How do polar bears stay warm? Research finds an answer in their genes

Feb 10, 2014 by Charlotte Hsu
How do polar bears stay warm? Research finds an answer in their genes
This image shows a male polar bear. Credit: Credit: U.S. Geological Survey, Steven C. Amstrup

(Phys.org) —In the winter, brown and black bears go into hibernation to conserve energy and keep warm.

But things are different for their Arctic relative, the polar bear. Within this high-latitude species, only pregnant females den up for the colder months.

So how do the rest survive the extreme Arctic winters?

New research points to one potential answer: genetic adaptations related to the production of nitric oxide, a compound that cells use to help convert nutrients from food into energy or heat.

In a new study, a team led by the University at Buffalo reports that genes controlling nitric oxide production in the polar bear genome contain genetic differences from comparable genes in brown and black .

"With all the changes in the global climate, it becomes more relevant to look into what sorts of adaptations exist in organisms that live in these high-latitude environments," said lead researcher Charlotte Lindqvist, PhD, UB assistant professor of biological sciences.

"This study provides one little window into some of these adaptations," she said. "Gene functions that had to do with nitric oxide production seemed to be more enriched in the polar bear than in the brown bears and black bears. There were more unique variants in polar bear genes than in those of the other species."

The paper, titled "Polar Bears Exhibit Genome-Wide Signatures of Bioenergetic Adaptation to Life in the Arctic Environment," appeared Feb. 6 in the journal Genome Biology and Evolution. Co-authors include scientists from UB, Penn State University, the U.S.G.S. Alaska Science Center, Durham University and the University of California, Santa Cruz.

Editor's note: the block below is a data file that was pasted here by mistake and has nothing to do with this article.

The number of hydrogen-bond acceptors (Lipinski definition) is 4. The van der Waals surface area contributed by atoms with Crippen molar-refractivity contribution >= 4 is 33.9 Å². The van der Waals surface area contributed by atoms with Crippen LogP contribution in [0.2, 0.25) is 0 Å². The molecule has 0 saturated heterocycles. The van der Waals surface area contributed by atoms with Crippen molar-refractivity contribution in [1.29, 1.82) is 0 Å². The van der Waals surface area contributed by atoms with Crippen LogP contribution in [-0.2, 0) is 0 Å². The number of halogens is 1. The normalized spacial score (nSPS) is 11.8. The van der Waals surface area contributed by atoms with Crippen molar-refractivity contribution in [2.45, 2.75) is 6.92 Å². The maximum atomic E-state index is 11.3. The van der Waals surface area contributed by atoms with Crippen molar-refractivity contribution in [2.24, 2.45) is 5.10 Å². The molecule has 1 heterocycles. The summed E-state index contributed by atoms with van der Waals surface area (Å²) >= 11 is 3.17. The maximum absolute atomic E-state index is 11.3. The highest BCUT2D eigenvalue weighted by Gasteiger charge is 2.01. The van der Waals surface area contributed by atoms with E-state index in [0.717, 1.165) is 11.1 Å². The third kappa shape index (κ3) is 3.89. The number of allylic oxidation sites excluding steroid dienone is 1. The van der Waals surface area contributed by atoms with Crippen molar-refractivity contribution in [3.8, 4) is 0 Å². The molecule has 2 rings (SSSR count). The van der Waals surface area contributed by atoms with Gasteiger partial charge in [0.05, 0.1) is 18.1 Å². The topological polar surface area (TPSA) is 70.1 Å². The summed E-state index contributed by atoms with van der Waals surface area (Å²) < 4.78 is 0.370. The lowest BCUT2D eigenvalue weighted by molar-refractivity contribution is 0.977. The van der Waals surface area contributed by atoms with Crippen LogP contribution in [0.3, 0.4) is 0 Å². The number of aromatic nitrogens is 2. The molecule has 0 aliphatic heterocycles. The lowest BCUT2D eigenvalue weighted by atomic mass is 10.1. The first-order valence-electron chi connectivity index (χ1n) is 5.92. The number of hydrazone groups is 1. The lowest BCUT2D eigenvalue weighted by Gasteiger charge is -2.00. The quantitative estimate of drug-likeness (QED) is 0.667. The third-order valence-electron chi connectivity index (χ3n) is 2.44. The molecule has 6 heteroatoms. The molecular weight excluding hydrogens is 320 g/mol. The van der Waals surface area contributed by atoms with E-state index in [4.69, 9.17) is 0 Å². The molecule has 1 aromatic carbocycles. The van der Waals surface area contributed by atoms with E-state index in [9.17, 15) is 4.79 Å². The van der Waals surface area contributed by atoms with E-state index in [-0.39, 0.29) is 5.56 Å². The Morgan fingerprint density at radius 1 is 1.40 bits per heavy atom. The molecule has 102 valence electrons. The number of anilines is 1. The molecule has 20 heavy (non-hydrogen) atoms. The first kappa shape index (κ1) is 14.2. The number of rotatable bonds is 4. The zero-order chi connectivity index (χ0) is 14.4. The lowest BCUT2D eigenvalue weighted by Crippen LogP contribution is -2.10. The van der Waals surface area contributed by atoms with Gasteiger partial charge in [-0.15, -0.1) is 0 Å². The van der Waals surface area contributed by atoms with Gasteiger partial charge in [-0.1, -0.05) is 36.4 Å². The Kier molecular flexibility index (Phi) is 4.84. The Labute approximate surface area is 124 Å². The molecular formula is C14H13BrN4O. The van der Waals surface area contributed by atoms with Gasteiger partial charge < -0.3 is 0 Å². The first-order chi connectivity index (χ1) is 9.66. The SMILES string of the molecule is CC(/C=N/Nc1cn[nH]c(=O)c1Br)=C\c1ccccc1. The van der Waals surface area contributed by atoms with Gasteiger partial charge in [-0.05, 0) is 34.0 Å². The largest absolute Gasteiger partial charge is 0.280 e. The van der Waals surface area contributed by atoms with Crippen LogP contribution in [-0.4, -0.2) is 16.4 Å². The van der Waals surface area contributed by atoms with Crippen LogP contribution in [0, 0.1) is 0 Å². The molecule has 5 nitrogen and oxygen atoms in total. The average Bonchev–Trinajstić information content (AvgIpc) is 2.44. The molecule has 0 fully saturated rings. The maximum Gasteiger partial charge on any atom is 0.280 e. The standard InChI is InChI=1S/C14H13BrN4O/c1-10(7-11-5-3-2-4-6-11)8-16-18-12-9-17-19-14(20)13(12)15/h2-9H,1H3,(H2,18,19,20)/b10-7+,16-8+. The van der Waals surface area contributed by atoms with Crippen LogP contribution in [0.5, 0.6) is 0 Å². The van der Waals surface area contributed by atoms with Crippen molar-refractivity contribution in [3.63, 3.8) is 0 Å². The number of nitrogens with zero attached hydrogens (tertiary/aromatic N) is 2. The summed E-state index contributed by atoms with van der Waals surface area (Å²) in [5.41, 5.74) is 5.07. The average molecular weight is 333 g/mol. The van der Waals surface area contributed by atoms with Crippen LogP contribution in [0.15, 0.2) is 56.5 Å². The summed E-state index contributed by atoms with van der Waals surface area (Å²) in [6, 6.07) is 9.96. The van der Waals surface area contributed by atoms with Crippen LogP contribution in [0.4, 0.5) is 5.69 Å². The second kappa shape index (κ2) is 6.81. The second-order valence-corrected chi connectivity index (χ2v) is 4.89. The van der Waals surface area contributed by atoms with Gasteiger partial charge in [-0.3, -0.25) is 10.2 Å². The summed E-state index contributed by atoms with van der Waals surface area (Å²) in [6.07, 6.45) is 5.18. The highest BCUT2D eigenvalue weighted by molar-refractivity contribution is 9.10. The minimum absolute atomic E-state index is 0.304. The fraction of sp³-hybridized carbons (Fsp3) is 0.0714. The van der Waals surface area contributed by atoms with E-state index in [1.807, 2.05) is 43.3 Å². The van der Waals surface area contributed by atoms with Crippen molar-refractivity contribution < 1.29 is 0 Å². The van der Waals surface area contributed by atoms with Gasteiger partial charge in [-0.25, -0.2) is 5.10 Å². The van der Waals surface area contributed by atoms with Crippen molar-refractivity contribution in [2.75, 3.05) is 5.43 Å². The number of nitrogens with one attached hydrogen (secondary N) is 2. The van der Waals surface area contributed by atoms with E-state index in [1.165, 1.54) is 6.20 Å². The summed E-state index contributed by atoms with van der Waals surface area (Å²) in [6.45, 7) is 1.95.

The genetic adaptations the research team saw are important because of the crucial role that nitric oxide plays in energy metabolism.

Typically, cells transform nutrients into energy. However, there is a phenomenon called adaptive or non-shivering thermogenesis, where the cells will produce heat instead of energy in response to a particular diet or environmental conditions.

Levels of nitric oxide production may be a key switch triggering how much heat or energy is produced as cells metabolize nutrients, or how much of the nutrients is stored as fat, Lindqvist said.

"At high levels, nitric oxide may inhibit energy production," said Durham University's Andreanna Welch, PhD, first author and a former postdoctoral researcher at UB with Lindqvist. "At more moderate levels, however, it may be more of a tinkering, where is involved in determining whether—and when—energy or heat is produced."

The research is part of a larger research program devoted to understanding how the polar bear has adapted to the harsh Arctic environment, Lindqvist said.

In 2012, she and colleagues reported sequencing the genomes of multiple brown bears, and polar bears.

In a paper in the Proceedings of the National Academy of Sciences, the team said comparative studies between the DNA of the three species uncovered some distinctive polar bear traits, such as genetic differences that may affect the function of proteins involved in the metabolism of fat—a process that's very important for insulation.

In the new study, the scientists looked at the mitochondrial and nuclear genomes of 23 , three and a black bear.

Explore further: Polar bear diet changes as sea ice melts

More information: gbe.oxfordjournals.org/content… /gbe.evu025.abstract

Related Stories

Polar bear diet changes as sea ice melts

Jan 22, 2014

A series of papers recently published by scientists at the American Museum of Natural History suggests that polar bears in the warming Arctic are turning to alternate food sources. As Arctic sea ice melts ...

Recommended for you

Kimberley survey nets plenty of crocs

2 hours ago

Parks and Wildlife officers have conducted a capture and release survey of freshwater crocodiles (Crocodylus johnsoni) with Bunuba Rangers at Winjanna Gorge National Park in the West Kimberley in preparation ...

Study shows sharks have personalities

16 hours ago

Some sharks are 'gregarious' and have strong social connections, whilst others are more solitary and prefer to remain inconspicuous, according to a new study which is the first to show that the notorious ...

Genetic secrets of the monarch butterfly revealed

22 hours ago

The monarch butterfly is one of the most iconic insects in the world, best known for its distinct orange and black wings and a spectacular annual mass migration across North America. However, little has been ...

User comments : 0